Topics: Black Holes, Dark Matter, General Relativity
Here’s a surprising fact: We don’t know what makes up 80 percent of the matter in the universe. I don’t mean that the matter is made of atoms, and we just don’t know which kind of atoms. What I mean is that four-fifths of the universe appears to be made of something that isn’t atoms at all, or more to the point, it’s not made from any of the fundamental particles that we know of.
Why do we think that this mystery matter exists? The short answer is that Albert Einstein’s theory of gravity, general relativity, has painted us into a corner. When we look through telescopes at stars and galaxies moving through the universe, something we can’t see is causing their motion to bend in a particular way. Einstein’s theory of gravity tells how much of this invisible mass—physicists call it “dark matter”—there must be to bend the trajectory of things we can see.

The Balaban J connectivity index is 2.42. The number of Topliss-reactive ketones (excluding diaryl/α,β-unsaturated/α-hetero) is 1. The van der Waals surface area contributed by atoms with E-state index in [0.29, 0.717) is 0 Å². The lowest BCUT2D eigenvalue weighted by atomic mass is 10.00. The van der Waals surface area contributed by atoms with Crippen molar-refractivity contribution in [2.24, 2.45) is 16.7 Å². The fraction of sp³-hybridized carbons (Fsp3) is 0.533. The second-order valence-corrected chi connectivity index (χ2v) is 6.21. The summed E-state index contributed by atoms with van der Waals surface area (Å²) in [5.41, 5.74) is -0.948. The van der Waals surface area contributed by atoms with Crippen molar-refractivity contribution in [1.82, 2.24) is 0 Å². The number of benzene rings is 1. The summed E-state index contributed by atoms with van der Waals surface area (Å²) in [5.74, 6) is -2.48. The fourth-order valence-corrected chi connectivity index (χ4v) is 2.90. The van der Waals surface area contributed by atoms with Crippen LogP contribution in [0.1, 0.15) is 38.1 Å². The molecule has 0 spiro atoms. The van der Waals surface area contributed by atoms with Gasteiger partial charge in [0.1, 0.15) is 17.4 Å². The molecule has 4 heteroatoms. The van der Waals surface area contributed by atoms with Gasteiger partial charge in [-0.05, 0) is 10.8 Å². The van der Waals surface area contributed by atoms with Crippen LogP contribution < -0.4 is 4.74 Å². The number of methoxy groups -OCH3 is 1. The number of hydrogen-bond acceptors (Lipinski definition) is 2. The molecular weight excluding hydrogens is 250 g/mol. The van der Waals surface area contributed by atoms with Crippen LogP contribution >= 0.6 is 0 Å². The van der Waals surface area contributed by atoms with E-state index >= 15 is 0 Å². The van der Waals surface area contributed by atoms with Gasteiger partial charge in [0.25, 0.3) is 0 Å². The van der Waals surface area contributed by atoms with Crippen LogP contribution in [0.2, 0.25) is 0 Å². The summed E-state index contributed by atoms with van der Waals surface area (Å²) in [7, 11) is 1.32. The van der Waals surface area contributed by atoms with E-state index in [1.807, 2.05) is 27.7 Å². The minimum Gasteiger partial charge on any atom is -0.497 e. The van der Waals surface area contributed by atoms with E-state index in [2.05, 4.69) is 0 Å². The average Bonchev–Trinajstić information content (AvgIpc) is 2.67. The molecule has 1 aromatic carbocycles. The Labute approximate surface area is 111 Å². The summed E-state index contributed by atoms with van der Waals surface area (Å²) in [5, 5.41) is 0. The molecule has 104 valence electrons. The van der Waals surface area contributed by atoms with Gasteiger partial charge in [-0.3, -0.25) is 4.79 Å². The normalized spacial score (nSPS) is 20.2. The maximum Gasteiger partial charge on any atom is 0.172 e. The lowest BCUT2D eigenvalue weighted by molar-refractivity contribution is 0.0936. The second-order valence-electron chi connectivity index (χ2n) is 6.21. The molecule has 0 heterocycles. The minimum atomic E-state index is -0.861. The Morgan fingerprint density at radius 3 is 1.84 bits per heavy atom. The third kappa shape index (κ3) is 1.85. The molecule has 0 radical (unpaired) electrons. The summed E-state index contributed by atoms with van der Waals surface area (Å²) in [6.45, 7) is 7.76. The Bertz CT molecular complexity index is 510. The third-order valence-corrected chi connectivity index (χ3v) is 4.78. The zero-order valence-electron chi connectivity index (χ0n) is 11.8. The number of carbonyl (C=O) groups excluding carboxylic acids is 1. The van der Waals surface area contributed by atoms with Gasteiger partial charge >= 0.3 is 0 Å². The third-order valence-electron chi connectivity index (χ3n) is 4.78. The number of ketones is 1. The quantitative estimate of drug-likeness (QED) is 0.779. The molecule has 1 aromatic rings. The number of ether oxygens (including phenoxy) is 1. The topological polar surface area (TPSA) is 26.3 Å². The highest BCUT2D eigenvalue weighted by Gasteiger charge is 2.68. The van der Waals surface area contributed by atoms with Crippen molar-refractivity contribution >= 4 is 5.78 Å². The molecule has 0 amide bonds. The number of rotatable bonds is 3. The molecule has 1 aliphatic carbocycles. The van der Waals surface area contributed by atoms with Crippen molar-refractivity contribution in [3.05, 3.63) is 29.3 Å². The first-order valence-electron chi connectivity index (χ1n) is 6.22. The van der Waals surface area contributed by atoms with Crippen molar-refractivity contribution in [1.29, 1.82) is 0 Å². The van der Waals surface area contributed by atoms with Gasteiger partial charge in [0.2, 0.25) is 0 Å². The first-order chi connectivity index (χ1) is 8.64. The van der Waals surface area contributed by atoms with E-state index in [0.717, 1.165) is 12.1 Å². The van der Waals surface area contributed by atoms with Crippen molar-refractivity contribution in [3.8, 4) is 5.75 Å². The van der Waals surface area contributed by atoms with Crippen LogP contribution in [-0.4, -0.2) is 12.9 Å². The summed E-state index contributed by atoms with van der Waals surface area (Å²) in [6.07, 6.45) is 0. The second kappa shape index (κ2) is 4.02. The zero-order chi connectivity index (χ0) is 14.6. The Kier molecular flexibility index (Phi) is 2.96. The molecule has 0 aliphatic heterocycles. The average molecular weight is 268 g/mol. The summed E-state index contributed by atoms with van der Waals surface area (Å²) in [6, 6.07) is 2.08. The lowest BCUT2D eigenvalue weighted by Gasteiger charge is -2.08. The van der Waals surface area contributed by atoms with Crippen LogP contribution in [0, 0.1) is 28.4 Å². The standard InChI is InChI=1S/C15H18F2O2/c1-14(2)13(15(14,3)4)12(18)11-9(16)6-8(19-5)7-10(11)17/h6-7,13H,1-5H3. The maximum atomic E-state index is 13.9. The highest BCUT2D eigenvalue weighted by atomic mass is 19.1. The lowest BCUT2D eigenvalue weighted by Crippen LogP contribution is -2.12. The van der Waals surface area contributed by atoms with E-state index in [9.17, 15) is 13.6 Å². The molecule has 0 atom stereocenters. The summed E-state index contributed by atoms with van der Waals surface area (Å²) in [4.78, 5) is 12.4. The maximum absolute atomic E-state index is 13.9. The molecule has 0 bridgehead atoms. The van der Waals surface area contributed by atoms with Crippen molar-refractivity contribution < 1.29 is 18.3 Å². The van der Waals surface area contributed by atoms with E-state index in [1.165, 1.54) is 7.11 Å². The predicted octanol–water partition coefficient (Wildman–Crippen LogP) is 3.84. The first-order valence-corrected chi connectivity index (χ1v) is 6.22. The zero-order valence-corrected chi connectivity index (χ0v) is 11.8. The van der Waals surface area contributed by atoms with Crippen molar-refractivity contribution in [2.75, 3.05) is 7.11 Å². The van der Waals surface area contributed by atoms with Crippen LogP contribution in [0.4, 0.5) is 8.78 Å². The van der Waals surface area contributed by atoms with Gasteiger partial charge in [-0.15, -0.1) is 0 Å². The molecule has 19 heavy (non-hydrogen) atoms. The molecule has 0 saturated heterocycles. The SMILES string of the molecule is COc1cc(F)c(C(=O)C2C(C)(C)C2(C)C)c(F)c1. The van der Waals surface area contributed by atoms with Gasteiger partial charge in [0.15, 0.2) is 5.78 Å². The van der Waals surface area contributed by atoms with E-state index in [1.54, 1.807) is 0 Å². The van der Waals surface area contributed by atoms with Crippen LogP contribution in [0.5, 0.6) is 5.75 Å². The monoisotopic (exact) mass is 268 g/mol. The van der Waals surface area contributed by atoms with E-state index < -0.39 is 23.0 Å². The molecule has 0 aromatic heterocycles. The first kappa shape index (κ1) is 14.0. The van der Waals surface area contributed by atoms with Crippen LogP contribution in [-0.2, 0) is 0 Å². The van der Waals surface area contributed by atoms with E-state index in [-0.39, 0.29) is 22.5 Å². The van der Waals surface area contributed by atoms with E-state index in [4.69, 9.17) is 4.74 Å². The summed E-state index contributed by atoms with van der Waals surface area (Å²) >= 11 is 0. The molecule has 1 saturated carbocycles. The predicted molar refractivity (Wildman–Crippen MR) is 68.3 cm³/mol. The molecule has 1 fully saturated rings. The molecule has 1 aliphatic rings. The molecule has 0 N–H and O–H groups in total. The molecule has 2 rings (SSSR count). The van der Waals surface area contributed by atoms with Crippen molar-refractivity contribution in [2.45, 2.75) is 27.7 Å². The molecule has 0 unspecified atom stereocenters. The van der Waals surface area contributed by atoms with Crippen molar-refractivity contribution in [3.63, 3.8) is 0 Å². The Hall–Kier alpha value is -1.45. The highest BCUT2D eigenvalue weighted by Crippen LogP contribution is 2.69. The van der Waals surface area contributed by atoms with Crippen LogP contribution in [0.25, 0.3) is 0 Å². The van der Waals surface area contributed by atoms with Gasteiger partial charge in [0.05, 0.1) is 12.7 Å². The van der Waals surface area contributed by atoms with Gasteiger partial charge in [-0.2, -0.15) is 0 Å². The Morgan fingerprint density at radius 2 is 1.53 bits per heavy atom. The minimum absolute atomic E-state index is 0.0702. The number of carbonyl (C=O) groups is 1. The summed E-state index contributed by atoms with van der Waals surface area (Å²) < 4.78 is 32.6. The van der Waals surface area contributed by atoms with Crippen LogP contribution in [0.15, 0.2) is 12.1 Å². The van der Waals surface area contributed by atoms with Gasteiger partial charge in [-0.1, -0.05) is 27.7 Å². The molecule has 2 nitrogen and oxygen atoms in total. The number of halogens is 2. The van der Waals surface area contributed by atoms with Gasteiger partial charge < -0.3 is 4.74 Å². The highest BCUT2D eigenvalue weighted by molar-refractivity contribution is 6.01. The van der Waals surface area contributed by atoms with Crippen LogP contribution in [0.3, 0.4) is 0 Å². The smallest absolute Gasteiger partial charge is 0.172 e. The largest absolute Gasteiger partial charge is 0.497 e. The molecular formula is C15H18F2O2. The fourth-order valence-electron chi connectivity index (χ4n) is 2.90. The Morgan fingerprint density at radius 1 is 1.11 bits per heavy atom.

Faced with a situation like this, we make guesses (hypotheses) that we hope explain our strange observations. A good hypothesis should both be consistent with every known fact and have other detectable consequences. If we look for these other consequences and don’t find them, we discard or revise our hypothesis.
Somewhat to my surprise, I find myself working on an experiment designed to look for the consequences of a hypothetical dark matter particle known as the axion. This was surprising because physicists, like those in all professions, divide themselves up into distinct sub-fields. Predictably there are rivalries between, and stereotypes associated with, different cultures that build up around the subfields—the rough equivalent of engineering versus sales in the corporate world.
NIST: Pushing the Quantum Limit in the Search for Dark Matter, Konrad Lehnert